OPEC and its allies are discussing extending by more than three months the oil production cuts that expire in March 2018, potentially prolonging them well into the second half of next year in an effort to boost prices, Bloomberg reports.
An extension of that duration would be needed under the worst-case scenario for the oil market that OPEC ministers are now contemplating, people familiar with the matter said. One option under discussion is a six-month extension, one person who did not want to be named said.
The initial deal, reached in late 2016, initially called for a six-month period, which later was extended with another nine months until the end of March 2018. Despite the cuts however, oil prices have struggled to break above $50 a barrel after being weighed down by the resurgence of U.S. shale production.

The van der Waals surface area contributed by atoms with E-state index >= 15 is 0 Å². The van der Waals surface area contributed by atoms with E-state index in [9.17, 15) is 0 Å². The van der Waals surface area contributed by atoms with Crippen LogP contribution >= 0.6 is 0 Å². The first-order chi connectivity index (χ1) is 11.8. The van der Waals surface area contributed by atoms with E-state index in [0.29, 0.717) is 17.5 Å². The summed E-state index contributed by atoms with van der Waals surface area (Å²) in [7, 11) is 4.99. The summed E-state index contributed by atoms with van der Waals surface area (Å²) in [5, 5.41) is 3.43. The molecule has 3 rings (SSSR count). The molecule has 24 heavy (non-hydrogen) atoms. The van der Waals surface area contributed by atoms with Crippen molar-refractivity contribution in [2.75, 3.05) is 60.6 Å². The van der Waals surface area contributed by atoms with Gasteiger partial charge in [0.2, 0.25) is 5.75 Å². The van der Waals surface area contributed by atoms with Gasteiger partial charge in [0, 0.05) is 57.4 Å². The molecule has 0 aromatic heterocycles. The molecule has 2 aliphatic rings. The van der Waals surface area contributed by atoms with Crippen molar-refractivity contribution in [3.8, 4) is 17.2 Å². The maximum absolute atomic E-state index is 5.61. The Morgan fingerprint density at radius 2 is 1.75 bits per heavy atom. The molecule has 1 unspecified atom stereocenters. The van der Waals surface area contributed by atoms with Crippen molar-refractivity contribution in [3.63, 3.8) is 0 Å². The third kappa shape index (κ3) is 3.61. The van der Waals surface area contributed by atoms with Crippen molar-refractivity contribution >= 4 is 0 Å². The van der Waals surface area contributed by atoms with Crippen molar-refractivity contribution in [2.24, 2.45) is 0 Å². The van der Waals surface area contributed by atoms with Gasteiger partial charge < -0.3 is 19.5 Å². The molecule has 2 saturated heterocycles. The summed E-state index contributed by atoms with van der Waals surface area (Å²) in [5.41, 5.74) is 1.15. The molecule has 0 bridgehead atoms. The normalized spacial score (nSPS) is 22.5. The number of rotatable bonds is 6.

OPEC and its allies are now discussing a further rollover ahead of a ministerial meeting scheduled for late November in Vienna, with a three-month extension seen as the minimum, the people said.
The duration will depend on multiple variables, including the level of compliance with agreed cuts by OPEC and its allies, the pace of the oil-output recovery in Libya and Nigeria, U.S. shale supply and the strength of global demand.